Ice to Water – Rock to Liquid

One of the most impressive, magical, and least appreciated spring changes is taking place right now in Vermont and through much of the northern portion of the globe.  In damp, shady, north facing areas ice is melting, becoming water.

This is a remarkable transition, a hexagonal mineral, ice, is, all by itself, changing its phase state, becoming an amorphous liquid.  In essence, boulders, cliff faces, and sand banks are melting and flowing away.  It is as though the rocky hills and mountains of the world slithered into the valleys and flowed to the sea every year.

The big solid blocks of ice form in the same manner as igneous rocks, water taking on the role of cooling magma.  A frozen waterfall is akin to a solidified flow of low gas content lava in Hawaii or Iceland.

Melting ice soaks into the ground carrying the sun’s heat with it, defrosting the frozen ground, waking up trees, plants, and animals, recharging groundwater resources, making streams flow, and redistributing nutrients.

The ice fall to the right was formed last winter from ground water seepage.  The base of the icefall spreads, molasses like, over a steep slope of boulders covered in decaying leaves, richly organic soil, and moss.  The melt water sinks directly into the ground, speeding the decomposition of leaves and woody debris, trickles down to the shallow bedrock, flows along this impermeable surface, and reemerges downslope in the company of ostrich ferns, blue cohosh, maiden hair ferns, and red cup fungus.

Right now, most of the plants are still waking up, small shoots and sprouts just beginning to emerge from the thawing ground.  Some plants have a jump on the process.  In relatively undisturbed areas of the New England forest near steep streams and seeps a forest dwelling sedge has been waiting all winter under the snow.

Carex plantagineaSedges are more often found in the open, in wet fields, swamps, marshes, and the like, but plantain leaved sedge (Carex plantaginea) is a true forest dweller.  It is an evergreen perennial with broad, thin leaves to best collect the dim sunlight that penetrates to the forest floor.  It lies flat under the snow, perhaps beginning to photosynthesize even before the snow fully melts, relying on the light that filters through the fluffy layer of sand-like ice that is snow.

Undisturbed stream banks, are festooned with this early wakening plant.  Sometimes it looks as though someone scattered dozens of limp green pompoms over the ground near the streams.

These small streams are particularly active this time of year.  The tumble down steep slopes, splashing from cobble to boulder, their flow more a series of miniature waterfalls than anything else.  The constant churning and splashing oxygenates the cool water, this oxygen allowing insects and amphibians to live in the steep streams and fish to live in the deeper, more slow moving rivers.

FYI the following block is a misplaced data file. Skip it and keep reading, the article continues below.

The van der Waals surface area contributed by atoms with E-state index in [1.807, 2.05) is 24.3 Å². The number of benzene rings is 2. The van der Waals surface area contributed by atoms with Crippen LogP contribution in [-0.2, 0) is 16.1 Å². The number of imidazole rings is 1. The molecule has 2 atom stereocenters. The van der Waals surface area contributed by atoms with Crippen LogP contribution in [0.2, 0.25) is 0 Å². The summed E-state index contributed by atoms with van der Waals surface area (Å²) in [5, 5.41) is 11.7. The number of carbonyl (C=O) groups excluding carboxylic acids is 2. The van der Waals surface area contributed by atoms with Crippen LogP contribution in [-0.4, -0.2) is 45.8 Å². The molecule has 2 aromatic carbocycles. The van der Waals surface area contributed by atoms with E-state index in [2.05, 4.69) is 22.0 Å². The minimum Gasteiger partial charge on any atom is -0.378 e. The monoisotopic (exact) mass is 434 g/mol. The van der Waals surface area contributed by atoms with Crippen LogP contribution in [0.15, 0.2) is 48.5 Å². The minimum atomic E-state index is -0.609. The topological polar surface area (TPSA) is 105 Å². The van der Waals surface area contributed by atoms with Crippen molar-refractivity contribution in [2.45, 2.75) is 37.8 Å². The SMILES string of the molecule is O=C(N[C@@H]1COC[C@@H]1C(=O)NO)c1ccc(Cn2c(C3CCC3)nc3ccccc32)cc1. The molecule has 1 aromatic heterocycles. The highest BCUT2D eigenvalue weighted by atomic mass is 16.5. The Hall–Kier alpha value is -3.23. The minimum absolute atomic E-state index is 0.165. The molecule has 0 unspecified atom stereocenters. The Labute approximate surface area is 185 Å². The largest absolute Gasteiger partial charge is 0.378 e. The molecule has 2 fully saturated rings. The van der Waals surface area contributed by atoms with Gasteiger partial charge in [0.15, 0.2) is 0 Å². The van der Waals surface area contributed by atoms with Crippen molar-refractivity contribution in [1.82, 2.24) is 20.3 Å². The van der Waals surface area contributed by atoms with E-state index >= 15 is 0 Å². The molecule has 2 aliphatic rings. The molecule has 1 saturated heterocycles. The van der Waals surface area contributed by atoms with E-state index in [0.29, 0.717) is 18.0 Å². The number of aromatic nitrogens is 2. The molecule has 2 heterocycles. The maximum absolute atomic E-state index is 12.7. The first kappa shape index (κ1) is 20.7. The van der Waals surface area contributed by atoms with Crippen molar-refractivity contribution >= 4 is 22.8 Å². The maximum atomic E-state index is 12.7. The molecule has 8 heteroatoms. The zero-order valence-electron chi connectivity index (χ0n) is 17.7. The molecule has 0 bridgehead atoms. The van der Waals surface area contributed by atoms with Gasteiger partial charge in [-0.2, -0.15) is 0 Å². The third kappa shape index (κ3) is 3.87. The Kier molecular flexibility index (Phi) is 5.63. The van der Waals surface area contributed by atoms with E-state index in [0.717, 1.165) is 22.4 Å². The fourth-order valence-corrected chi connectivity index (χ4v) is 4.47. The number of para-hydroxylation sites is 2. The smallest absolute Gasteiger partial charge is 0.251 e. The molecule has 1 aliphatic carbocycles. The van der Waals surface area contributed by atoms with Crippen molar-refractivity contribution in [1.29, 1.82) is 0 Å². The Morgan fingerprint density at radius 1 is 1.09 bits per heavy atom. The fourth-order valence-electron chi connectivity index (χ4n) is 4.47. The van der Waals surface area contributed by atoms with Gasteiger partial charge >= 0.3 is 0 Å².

On a sunny day there is little more enjoyable than to sit in the forest listening to the sound of swift moving water and let your eyes and mind wander the landscape.


North American porcupines specifically…  Erethizon dorsatum to be even more specific.

I like porcupines. They are large and slow-moving, meaning that when you find a live one in the woods you can often get a really good look.  Their defense is to turn their back, erect their spines while periodically slapping their tails, and give you dirty looks.  Usually you will encounter them in a rocky den or in a tree, positions from which they will not flee.  On the ground they will scurry to a place where they can present you with their spines while hiding their faces.

They have a very good reason for this strategy, two really.  One is that their back and tail are densely covered in long, loosely held, barbed harpoons that will gradually work their way deeply into any flesh they encounter.  Many a dog owner will unhappily tell you of traumatizing encounters their dogs have had with porcupines, often followed by either a compliment for their dog’s learning ability for avoiding porcupines from that point on, or with a disgusted expression of affection for their dog despite its incredible stupidity for not learning to avoid porcupines after the third or fourth encounter.

To actually catch and kill a porcupine with your teeth and claws is a dangerous, potentially fatal proposition.  This brings us to the second reason porcupines huddle rather than run.  Their primary predator in New England, and in much of northern America, is the fisher (Martes pennanti), a weasel of largish stature, by weasel standards.  Contrary to what the fisher’s name suggests they are primarily forest and tree-dwelling animals and the only non-bipedal North American animal that regularly, and successfully, hunts porcupines.